There are, of course, moments that fill in a little of Porco's backstory and it's not a silly little backstory. It has some weight to it but not so much that it drags anything down. It's perfect.

Not pretending to be any kind of expert on anime but Porco didn't seem to be on the same level as something like Princess Mononoke from an animation standpoint but the animation is still very good. Mononoke had some jaw dropping scenes and nothing in Rosso approached that however, for my eyes, simple is sometimes better. I grew up with Bugs Bunny as the pinnacle of animation.

Porco Rosso starts quick and never lets up. There isn't a dull moment and the movie flies by. Absolutely loved all the characters, especially the pirates. I still think Spirited Away is probably Miyazaki's best film but this was so much fun and is one I'll watch again - probably with Batman leading the way next time. Why not? Nice recommendation!



Rocco and his Brothers




This is a movie that won't be for everybody and about an hour in I also thought it wouldn't be for me. But it has a nice recovery, particularly that last third of the film in which the relationships in the film are tested and a lot of interesting things are happening. The performances are pretty good, sometimes he's it feels like an Italian shouting match but not enough to be pure annoyance. I didn't really care much for any of the boxing scenes, to me they were taking away from the interest of the film, even though obviously it played a big part in Rocco's life. Nice camerawork too. While the movie definitely felt it's runtime, it was cool to get something good out of that last third. A decent but lengthy and sometimes fatiguing film.

+




A Man Escaped
(Robert Bresson 1956)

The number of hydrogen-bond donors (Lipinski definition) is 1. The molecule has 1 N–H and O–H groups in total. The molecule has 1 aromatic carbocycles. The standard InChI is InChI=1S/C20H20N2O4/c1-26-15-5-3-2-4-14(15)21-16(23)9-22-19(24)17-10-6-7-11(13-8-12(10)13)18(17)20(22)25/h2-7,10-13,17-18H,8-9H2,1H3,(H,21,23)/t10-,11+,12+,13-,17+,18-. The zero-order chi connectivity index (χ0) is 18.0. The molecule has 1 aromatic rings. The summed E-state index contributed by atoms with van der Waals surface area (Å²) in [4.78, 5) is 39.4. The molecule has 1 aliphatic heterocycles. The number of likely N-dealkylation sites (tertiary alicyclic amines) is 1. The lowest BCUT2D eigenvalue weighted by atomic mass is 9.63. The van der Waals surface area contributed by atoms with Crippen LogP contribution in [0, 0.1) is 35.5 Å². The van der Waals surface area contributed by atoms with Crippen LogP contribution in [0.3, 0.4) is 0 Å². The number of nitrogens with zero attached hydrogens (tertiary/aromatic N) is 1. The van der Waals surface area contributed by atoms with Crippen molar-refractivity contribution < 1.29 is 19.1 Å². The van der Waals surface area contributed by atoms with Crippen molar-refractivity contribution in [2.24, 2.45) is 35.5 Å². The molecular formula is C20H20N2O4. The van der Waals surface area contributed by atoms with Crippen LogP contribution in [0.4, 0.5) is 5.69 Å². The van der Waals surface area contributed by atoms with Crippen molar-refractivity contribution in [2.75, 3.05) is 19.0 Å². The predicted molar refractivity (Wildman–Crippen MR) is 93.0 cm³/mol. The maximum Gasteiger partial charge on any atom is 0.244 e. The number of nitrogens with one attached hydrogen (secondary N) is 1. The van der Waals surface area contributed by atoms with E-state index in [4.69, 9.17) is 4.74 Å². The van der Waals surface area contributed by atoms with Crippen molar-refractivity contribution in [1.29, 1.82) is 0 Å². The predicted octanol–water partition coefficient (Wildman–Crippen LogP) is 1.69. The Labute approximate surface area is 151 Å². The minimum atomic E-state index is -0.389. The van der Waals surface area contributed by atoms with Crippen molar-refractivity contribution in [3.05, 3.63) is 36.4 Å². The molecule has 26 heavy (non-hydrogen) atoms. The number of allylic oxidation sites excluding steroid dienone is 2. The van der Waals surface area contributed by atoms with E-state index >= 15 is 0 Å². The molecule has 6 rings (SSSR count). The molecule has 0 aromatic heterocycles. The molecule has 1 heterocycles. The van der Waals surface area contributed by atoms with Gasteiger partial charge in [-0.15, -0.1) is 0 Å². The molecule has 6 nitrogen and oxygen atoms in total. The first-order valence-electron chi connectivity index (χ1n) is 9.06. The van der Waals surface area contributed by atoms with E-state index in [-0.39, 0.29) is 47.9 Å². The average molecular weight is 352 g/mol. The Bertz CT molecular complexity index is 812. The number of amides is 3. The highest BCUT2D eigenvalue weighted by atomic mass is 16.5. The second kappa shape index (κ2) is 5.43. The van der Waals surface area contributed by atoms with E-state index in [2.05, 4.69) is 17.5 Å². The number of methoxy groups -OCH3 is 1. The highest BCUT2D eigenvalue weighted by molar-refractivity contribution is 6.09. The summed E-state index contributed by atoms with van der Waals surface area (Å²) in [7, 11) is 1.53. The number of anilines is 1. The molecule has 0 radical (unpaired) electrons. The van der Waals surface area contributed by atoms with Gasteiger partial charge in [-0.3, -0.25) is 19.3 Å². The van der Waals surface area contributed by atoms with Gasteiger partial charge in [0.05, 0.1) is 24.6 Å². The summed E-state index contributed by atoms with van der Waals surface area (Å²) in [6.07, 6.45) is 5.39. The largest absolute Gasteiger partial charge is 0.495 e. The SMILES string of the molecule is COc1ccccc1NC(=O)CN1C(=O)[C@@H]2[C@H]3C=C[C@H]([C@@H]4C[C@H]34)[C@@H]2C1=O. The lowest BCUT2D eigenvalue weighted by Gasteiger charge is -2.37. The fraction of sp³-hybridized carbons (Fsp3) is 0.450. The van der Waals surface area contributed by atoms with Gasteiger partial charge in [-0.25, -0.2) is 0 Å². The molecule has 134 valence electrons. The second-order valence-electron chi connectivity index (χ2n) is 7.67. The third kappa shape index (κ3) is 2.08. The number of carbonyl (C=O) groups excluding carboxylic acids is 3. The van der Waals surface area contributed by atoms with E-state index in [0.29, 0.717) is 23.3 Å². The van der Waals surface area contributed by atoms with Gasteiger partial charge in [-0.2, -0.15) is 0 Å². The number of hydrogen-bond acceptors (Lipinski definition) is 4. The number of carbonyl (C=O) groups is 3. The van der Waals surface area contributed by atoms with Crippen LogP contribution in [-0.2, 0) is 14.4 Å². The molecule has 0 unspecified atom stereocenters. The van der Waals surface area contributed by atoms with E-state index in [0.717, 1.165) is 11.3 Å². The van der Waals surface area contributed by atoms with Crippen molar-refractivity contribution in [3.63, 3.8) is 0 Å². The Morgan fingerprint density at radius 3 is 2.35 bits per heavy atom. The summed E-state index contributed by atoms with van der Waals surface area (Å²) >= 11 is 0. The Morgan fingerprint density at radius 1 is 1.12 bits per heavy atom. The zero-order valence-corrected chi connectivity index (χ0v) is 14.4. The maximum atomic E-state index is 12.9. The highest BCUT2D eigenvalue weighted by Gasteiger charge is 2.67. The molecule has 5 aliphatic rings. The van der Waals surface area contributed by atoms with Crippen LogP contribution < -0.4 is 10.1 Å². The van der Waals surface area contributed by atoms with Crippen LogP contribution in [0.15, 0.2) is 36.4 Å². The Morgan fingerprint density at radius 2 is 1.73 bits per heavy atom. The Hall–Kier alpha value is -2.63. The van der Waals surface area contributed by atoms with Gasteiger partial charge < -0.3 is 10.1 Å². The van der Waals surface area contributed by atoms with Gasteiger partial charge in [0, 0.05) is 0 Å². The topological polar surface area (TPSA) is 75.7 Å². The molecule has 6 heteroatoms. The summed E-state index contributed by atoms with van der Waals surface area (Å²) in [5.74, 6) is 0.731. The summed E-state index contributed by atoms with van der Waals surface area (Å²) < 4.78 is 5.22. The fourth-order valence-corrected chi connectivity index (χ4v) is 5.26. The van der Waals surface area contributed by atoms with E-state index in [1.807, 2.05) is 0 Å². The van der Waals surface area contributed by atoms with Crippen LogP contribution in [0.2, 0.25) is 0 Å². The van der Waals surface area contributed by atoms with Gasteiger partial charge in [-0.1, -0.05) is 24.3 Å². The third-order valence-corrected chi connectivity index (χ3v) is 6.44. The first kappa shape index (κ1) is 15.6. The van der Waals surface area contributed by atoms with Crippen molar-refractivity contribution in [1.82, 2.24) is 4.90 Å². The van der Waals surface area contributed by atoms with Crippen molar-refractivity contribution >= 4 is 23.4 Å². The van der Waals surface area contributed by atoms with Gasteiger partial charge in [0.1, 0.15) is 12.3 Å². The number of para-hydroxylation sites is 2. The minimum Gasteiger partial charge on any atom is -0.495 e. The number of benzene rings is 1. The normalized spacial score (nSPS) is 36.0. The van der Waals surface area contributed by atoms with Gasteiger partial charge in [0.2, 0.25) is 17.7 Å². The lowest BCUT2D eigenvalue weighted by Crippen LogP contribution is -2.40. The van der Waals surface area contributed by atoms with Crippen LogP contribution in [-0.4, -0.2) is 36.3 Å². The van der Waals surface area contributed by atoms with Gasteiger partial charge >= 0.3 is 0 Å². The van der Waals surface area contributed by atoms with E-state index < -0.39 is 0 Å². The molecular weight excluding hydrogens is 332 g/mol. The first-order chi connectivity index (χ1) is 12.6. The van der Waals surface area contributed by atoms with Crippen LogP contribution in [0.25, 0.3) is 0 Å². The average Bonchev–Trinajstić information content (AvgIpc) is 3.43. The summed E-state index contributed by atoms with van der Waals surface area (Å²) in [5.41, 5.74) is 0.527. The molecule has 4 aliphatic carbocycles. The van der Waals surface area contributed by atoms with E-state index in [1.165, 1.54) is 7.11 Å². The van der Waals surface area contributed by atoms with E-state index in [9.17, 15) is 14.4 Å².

This was a good choice for me, it's something that I would've chose for myself. I liked it OK, but to be honest I found it a bit stoic and lacking in emotion. Or maybe I was just too tired and maybe the poor video quality affected my enjoyment of it. I was never bored and it did seem well made, but it was sure plodding. I'm guessing that slowness was deliberate as to impart a feeling of time nearly standing still. Well it worked I guess.

As I was watching it I asked myself if I felt anything or any emotion...and the answer was no. I didn't feel or care for the man in prison. I didn't really care if he managed to escape or not. And I think the reason I didn't have any visceral reaction was that the prison and the Nazi's didn't have that omnipresent & oppressive feeling about them. That's because of the way it was shot, with mostly close ups and mid range shots. We never see many establishing shots or wide shots that would make this prison seem real at least in my mind. To me it felt like a tiny studio set, hence I didn't feel any desperation from the story and you know a prison break from the Nazi's should be all about desperation.

I also couldn't help compare this to the excellent Le Trou (1960) which also was about a prison break, but was much more dynamic.

My wife watches all these films with me and she liked it so that's a plus.



I liked it OK, but to be honest I found it a bit stoic and lacking in emotion.
The one reason why I don't care that much for Bresson; all his characters feel like robots. Why should I care for them?

To me it felt like a tiny studio set
I kinda liked that about that though, it's a prison escape film that more focused on the escape than the prison.